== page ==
sure to thank both the professor and the students who participated.
RESULTS
The results section should present only results, with no interpretation, commentary or discussion.
Results should be written in the proper formats for statistical analyses, including the correct
numerical information. Multiple significant analysis of variance results with the same
independent variable should be presented in a table (see format below). Correlations can also be
presented in tabular form. Cross tab/chi square results are not usually presented in tables.
Tables should NEVER be copied directly from SPSS output. All results tables must be
reformatted using the department-approved formats.
THE DISCUSSION SECTION
The discussion section should interpret the results and discuss how they relate to previous
research. Additionally, this section may include suggestions for improving the research design,
and/or for future research directions,.
THE ORAL PRESENTATION
Oral presentations are the Tuesday nights during the last week of classes and finals week each
term. They run from 6:30pm until we are finished. This is usually between 10 and 10:30pm.
Student presenters are required to attend both nights and to stay for the duration of the
presentations. Failure to do this affects the final grade of the student. If the number of students
in senior thesis warrants, we will add addition presentation dates on the Wednesday nights of the
last week of classes and finals week as well. Students may invite family, significant others, and
friends to see their presentation.
Oral presentations are 10 minutes in length, with two minutes set aside for questions after the
presentation is over. Students must prepare a PowerPoint to accompany their presentation.
PowerPoints usually include major theoretical perspectives and/or key article descriptions,
research questions or hypotheses, methods and demographic information on the sample, major
findings and a brief discussion.
We time the presentations carefully, and photograph the students after they present. Students are
asked to wear professional dress and to submit their final draft PowerPoints to their senior thesis
advisors by noon on the Friday before their presentation date. It is up to faculty members’
discretion whether to accept PowerPoints after that time, and it is assumed that late PowerPoints
will result in a reduced grade for the student. All power points are loaded onto the computer in
the presentation room by instructors prior to the beginning of the presentation session so that
there is minimal time between presentations. Students should be able to simply click on their
PowerPoint icon and begin their talk.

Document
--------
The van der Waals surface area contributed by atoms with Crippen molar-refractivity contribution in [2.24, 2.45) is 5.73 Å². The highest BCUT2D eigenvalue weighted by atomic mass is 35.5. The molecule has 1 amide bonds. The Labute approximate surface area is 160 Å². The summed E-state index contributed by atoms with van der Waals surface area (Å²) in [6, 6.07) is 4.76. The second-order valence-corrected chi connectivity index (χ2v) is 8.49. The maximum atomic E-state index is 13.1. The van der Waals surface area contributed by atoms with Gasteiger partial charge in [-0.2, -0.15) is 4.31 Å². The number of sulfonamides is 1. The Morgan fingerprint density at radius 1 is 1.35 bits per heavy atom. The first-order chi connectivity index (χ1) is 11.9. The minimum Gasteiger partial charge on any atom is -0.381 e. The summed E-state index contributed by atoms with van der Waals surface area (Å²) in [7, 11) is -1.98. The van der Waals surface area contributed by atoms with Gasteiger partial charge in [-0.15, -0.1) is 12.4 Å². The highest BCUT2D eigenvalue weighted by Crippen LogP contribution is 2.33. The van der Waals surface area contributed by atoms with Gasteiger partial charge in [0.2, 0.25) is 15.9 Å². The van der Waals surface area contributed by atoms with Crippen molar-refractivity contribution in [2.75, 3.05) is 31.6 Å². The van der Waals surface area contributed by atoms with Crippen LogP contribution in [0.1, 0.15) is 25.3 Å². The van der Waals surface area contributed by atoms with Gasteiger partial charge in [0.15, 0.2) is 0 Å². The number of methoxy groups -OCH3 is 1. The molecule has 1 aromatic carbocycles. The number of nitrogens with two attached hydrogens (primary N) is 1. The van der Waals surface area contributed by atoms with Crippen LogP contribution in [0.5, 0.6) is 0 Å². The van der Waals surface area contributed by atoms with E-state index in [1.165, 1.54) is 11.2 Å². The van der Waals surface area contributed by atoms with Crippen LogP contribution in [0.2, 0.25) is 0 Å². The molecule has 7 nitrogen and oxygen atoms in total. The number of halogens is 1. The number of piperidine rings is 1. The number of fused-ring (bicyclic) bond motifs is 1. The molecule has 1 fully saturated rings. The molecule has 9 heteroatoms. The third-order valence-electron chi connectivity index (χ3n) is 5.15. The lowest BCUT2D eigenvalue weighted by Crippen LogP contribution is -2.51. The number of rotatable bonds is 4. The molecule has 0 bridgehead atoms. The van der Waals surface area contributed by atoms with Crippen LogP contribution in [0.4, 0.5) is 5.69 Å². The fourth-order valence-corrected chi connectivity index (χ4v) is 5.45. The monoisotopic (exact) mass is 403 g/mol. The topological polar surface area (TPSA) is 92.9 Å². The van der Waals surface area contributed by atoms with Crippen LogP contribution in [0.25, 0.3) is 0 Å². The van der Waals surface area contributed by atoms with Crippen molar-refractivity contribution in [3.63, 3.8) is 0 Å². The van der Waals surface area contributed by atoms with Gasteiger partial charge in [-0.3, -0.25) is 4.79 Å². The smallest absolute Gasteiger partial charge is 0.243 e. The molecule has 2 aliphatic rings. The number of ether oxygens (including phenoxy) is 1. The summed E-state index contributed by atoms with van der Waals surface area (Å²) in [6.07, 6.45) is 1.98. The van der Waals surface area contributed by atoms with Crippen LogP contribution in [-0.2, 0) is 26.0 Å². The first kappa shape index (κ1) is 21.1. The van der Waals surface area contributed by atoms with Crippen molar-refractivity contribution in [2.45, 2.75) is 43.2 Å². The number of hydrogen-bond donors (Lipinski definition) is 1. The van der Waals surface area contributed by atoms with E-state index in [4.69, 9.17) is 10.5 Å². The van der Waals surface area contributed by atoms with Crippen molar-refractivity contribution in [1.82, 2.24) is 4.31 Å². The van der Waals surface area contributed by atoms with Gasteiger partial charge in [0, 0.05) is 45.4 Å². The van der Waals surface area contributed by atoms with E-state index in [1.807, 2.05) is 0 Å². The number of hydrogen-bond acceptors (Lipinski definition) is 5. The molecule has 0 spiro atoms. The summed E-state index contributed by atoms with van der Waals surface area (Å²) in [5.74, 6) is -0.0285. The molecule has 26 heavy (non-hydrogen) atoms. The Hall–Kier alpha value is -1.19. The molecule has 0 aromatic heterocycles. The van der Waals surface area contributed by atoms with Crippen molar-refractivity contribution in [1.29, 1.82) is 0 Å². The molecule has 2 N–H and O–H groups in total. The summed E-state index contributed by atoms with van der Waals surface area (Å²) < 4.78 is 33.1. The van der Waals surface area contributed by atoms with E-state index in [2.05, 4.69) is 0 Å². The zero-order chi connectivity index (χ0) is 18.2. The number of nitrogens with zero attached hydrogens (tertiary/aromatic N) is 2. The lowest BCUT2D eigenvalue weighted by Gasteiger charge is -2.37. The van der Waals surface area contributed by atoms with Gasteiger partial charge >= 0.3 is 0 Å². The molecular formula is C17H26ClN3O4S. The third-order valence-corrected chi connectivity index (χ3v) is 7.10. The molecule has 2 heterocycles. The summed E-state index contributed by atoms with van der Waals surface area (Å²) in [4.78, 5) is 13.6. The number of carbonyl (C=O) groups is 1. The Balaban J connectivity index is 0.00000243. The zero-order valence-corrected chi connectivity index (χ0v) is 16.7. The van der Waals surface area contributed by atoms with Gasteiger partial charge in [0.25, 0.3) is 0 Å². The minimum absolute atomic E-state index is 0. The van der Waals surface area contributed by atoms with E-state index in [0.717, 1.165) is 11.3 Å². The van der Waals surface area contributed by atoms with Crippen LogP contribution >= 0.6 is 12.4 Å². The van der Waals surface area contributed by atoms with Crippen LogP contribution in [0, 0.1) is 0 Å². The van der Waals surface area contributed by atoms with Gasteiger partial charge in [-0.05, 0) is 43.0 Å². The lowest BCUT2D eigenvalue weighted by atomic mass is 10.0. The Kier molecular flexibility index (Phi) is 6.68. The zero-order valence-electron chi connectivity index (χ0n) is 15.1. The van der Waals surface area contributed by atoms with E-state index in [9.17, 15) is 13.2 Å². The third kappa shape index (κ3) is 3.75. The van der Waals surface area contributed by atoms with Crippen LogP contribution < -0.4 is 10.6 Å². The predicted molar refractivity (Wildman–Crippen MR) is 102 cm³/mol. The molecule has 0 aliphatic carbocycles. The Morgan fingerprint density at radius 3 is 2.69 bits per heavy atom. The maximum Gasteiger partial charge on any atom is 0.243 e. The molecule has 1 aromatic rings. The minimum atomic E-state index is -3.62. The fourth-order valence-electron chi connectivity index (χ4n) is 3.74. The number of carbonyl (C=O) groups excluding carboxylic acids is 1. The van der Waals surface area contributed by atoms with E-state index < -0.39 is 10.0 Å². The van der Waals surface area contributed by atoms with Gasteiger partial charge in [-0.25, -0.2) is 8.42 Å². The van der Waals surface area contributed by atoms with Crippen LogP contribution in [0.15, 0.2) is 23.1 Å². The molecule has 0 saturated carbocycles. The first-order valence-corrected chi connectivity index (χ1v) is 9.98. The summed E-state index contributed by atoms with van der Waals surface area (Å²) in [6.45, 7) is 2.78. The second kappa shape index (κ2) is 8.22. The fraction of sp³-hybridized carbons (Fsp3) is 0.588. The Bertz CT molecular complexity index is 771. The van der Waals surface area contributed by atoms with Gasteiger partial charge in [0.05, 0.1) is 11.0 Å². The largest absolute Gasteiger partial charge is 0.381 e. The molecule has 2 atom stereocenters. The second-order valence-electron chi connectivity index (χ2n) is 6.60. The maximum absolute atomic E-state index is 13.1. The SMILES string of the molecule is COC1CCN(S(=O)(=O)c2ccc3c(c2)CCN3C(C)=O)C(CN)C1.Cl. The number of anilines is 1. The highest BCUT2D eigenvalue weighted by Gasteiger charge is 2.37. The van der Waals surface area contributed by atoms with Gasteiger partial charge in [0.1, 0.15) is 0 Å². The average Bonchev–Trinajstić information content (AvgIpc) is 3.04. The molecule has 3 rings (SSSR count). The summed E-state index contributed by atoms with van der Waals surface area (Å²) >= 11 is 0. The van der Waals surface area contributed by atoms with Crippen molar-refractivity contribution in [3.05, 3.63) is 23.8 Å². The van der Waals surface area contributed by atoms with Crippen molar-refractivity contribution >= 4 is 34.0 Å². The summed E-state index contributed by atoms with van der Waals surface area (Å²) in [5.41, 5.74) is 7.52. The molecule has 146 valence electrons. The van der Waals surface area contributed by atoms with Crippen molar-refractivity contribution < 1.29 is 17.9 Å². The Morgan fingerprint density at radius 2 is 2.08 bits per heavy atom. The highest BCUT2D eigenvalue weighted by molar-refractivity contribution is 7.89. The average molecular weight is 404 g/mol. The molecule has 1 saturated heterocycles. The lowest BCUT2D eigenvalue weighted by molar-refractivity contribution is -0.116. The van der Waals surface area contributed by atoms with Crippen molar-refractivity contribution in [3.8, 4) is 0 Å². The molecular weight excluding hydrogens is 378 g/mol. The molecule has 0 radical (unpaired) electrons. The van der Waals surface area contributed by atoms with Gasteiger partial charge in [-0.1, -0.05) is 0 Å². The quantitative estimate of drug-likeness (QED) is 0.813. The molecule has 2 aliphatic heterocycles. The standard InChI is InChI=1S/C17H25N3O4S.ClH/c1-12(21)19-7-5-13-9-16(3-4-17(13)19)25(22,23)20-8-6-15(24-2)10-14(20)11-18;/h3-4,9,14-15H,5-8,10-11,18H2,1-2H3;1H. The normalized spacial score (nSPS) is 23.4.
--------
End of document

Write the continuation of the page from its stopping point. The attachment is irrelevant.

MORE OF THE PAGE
The department will host a rehearsal for the presentations each term, usually offered on the
Sunday afternoon prior to the first presentation date. Instructors may require their students to
attend the rehearsal.
Risk and Politics:
An Environmental Health Crisis in a Multicultural U.S. Neighborhood
Susie Q. Student
Submitted to Faculty in the Sociology and Anthropology Department
University of La Verne
in partial fulfillment of the requirements for the degree of
BACHELOR OF SCIENCE IN SOCIOLOGY
Advisor: Kimberly Martin, Ph.D.
May, 2008
All in the Family
All in the Family: A Study of Intergenerational Juvenile Gang Membership
Alyson N. Kantor
A Senior Thesis Submitted to the Faculty in the Department of Sociology and
Anthropology at the University of La Verne in Partial Fulfillment of the Requirements
for the Bachelor of Science Degree in Sociology
December 2011
Senior Thesis Advisor: Dr. Sharon K. Davis
Table 1
Demographic Information
(N=156)
Variable/Values
Age in years
19-21
22-24
25-27
28-30
31 and older
Missing data
Sex
Males
Females
Ethnicity
Euro/Asian Amerasian
Afro-Amerasian
Years of education
None
1-2
3-4
5-6
7-8
9-10
11-12
More than 12
Vietnamese language proficiency
Speak Only
Speak and Read
Speak and Write
Speak, Read and Write
Missing data
English language proficiency
None
Speak only
Read only
Read and write
Speak, read and write
N
%
9
67
57
17
5
4
5.6
42.1
35.8
10.7
3.1
2.5
59
100
37.1
62.9
138
21
86.8
13.2
14
12
23
46
20
20
22
1
8.8
7.6
14.5
29.0
12.6
12.6
13.8
.6
17
5
1
133
3
10.7
3.1
.6
83.6
1.9
82
19
2
1
55
51.6
11.9
1.3
.6
34.6
Table 9
Analysis of Variance for Television Scores and GPA by Sex
(N=25)
Males
Females
(N=12)
(N=13)
M
SD
M
SD
Police
F
10.67
2.50
7.92
3.30
5.41*
Sitcom
8.17
2.76
12.15
2.44
14.69**
NYPD Blue
4.25
.87
3.38
1.45
3.23
Homicide
3.42
1.16
2.54
1.33
3.06
Cops
3.00
1.04
2.00
.82
7.18*
Friends
3.00
1.21
4.15
.99
6.90*
Seinfeld
3.17
1.27
4.07
.95
4.16
Home Improvement
2.00
.85
3.92
.95
28.04***
Grade Point Average
2.29
.80
2.95
.70
4.76*
* p< .05, ** p< .01, *** p< .001
Table 1
Intercorrelations for Vehicle Performance Ratings
(N=50)
Vehicle Performance Ratings
1
2
3
1. Miles per Gallon
--
-.78** -.77**
2. Engine Displacement (cu inches) -- --
4
5
6
-.80**
.33*
-.77**
.89** .93**
-.54**
.95**
3. Horsepower
-- --
--
.85** -.70**
.84**
4. Vehicle Weight (lbs)
-- --
--
--
-.41**
.89**
5. Time To Accelerate (sec) 0-60
-- --
--
--
--
-.52**
6. Number of Cylinders
-- --
--
--
--
--
* p <.05, ** p< .01